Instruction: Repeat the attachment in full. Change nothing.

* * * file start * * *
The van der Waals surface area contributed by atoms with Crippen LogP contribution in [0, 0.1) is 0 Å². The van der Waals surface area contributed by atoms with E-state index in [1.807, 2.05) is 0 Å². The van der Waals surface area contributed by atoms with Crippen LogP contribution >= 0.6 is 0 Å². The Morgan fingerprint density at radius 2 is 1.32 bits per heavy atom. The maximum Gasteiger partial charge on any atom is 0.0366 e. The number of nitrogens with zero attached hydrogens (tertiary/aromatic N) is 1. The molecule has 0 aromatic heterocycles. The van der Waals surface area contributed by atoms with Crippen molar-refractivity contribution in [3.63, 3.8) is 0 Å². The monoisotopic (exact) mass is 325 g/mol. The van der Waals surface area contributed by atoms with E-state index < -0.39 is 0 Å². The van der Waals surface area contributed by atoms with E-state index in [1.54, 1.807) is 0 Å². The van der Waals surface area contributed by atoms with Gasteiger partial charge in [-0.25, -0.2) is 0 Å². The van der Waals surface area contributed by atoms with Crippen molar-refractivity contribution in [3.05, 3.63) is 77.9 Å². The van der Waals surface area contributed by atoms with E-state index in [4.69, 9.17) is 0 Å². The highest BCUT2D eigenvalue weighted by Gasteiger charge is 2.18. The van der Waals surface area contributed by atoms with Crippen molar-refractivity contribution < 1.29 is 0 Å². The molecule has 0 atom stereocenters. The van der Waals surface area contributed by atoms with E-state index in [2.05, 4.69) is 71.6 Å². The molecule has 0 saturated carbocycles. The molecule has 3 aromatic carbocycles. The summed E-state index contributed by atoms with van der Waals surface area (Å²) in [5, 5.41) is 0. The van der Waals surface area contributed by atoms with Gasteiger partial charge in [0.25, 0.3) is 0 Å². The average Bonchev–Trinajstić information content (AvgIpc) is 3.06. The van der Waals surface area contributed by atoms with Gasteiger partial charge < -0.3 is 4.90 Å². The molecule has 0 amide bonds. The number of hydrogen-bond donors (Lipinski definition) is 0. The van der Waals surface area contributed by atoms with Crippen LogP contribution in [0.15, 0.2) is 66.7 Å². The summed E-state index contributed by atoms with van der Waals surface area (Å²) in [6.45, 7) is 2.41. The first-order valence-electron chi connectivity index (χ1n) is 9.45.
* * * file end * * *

The van der Waals surface area contributed by atoms with Crippen LogP contribution in [0, 0.1) is 0 Å². The van der Waals surface area contributed by atoms with E-state index in [1.807, 2.05) is 0 Å². The van der Waals surface area contributed by atoms with Crippen LogP contribution >= 0.6 is 0 Å². The Morgan fingerprint density at radius 2 is 1.32 bits per heavy atom. The maximum Gasteiger partial charge on any atom is 0.0366 e. The number of nitrogens with zero attached hydrogens (tertiary/aromatic N) is 1. The molecule has 0 aromatic heterocycles. The van der Waals surface area contributed by atoms with Crippen molar-refractivity contribution in [3.63, 3.8) is 0 Å². The monoisotopic (exact) mass is 325 g/mol. The van der Waals surface area contributed by atoms with E-state index < -0.39 is 0 Å². The van der Waals surface area contributed by atoms with E-state index in [1.54, 1.807) is 0 Å². The van der Waals surface area contributed by atoms with Gasteiger partial charge in [-0.25, -0.2) is 0 Å². The van der Waals surface area contributed by atoms with Crippen molar-refractivity contribution in [3.05, 3.63) is 77.9 Å². The van der Waals surface area contributed by atoms with E-state index in [4.69, 9.17) is 0 Å². The highest BCUT2D eigenvalue weighted by Gasteiger charge is 2.18. The van der Waals surface area contributed by atoms with Crippen molar-refractivity contribution < 1.29 is 0 Å². The molecule has 0 atom stereocenters. The van der Waals surface area contributed by atoms with E-state index in [2.05, 4.69) is 71.6 Å². The molecule has 0 saturated carbocycles. The molecule has 3 aromatic carbocycles. The summed E-state index contributed by atoms with van der Waals surface area (Å²) in [5, 5.41) is 0. The van der Waals surface area contributed by atoms with Gasteiger partial charge in [0.25, 0.3) is 0 Å². The average Bonchev–Trinajstić information content (AvgIpc) is 3.06. The van der Waals surface area contributed by atoms with Gasteiger partial charge < -0.3 is 4.90 Å². The molecule has 0 amide bonds. The number of hydrogen-bond donors (Lipinski definition) is 0. The van der Waals surface area contributed by atoms with Crippen LogP contribution in [0.15, 0.2) is 66.7 Å². The summed E-state index contributed by atoms with van der Waals surface area (Å²) in [6.45, 7) is 2.41. The first-order valence-electron chi connectivity index (χ1n) is 9.45.